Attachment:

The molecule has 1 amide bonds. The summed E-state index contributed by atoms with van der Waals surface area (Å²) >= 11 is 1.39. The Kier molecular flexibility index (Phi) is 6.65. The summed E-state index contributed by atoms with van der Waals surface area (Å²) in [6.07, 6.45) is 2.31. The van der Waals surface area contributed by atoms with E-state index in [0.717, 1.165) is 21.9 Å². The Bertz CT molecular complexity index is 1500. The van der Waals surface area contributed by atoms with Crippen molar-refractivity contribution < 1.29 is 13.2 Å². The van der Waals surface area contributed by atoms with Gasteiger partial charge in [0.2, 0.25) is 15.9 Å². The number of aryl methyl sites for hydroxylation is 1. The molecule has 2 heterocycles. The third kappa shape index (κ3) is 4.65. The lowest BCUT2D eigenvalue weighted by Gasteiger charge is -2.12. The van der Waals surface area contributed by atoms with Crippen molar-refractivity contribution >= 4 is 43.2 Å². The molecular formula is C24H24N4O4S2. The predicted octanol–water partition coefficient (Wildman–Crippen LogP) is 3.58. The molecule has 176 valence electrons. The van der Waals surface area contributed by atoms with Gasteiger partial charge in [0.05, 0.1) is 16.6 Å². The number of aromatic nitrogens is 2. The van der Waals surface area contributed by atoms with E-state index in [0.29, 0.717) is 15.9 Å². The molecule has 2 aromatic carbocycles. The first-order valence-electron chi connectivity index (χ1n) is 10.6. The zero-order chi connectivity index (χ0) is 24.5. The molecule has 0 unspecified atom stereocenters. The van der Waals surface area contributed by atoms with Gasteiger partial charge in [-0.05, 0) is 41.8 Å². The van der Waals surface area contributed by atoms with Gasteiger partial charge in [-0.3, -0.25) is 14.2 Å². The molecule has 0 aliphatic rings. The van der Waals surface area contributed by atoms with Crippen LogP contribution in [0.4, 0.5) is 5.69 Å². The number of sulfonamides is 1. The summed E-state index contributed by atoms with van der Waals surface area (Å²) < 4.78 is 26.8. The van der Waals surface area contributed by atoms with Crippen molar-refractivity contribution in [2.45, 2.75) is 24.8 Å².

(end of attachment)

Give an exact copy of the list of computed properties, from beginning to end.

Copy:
The molecule has 1 amide bonds. The summed E-state index contributed by atoms with van der Waals surface area (Å²) >= 11 is 1.39. The Kier molecular flexibility index (Phi) is 6.65. The summed E-state index contributed by atoms with van der Waals surface area (Å²) in [6.07, 6.45) is 2.31. The van der Waals surface area contributed by atoms with E-state index in [0.717, 1.165) is 21.9 Å². The Bertz CT molecular complexity index is 1500. The van der Waals surface area contributed by atoms with Crippen molar-refractivity contribution < 1.29 is 13.2 Å². The van der Waals surface area contributed by atoms with Gasteiger partial charge in [0.2, 0.25) is 15.9 Å². The number of aryl methyl sites for hydroxylation is 1. The molecule has 2 heterocycles. The third kappa shape index (κ3) is 4.65. The lowest BCUT2D eigenvalue weighted by Gasteiger charge is -2.12. The van der Waals surface area contributed by atoms with Crippen molar-refractivity contribution >= 4 is 43.2 Å². The molecular formula is C24H24N4O4S2. The predicted octanol–water partition coefficient (Wildman–Crippen LogP) is 3.58. The molecule has 176 valence electrons. The van der Waals surface area contributed by atoms with Gasteiger partial charge in [0.05, 0.1) is 16.6 Å². The number of aromatic nitrogens is 2. The van der Waals surface area contributed by atoms with E-state index in [0.29, 0.717) is 15.9 Å². The molecule has 2 aromatic carbocycles. The first-order valence-electron chi connectivity index (χ1n) is 10.6. The zero-order chi connectivity index (χ0) is 24.5. The molecule has 0 unspecified atom stereocenters. The van der Waals surface area contributed by atoms with Gasteiger partial charge in [-0.05, 0) is 41.8 Å². The van der Waals surface area contributed by atoms with Gasteiger partial charge in [-0.3, -0.25) is 14.2 Å². The molecule has 0 aliphatic rings. The van der Waals surface area contributed by atoms with Crippen LogP contribution in [0.4, 0.5) is 5.69 Å². The number of sulfonamides is 1. The summed E-state index contributed by atoms with van der Waals surface area (Å²) < 4.78 is 26.8. The van der Waals surface area contributed by atoms with Crippen molar-refractivity contribution in [2.45, 2.75) is 24.8 Å².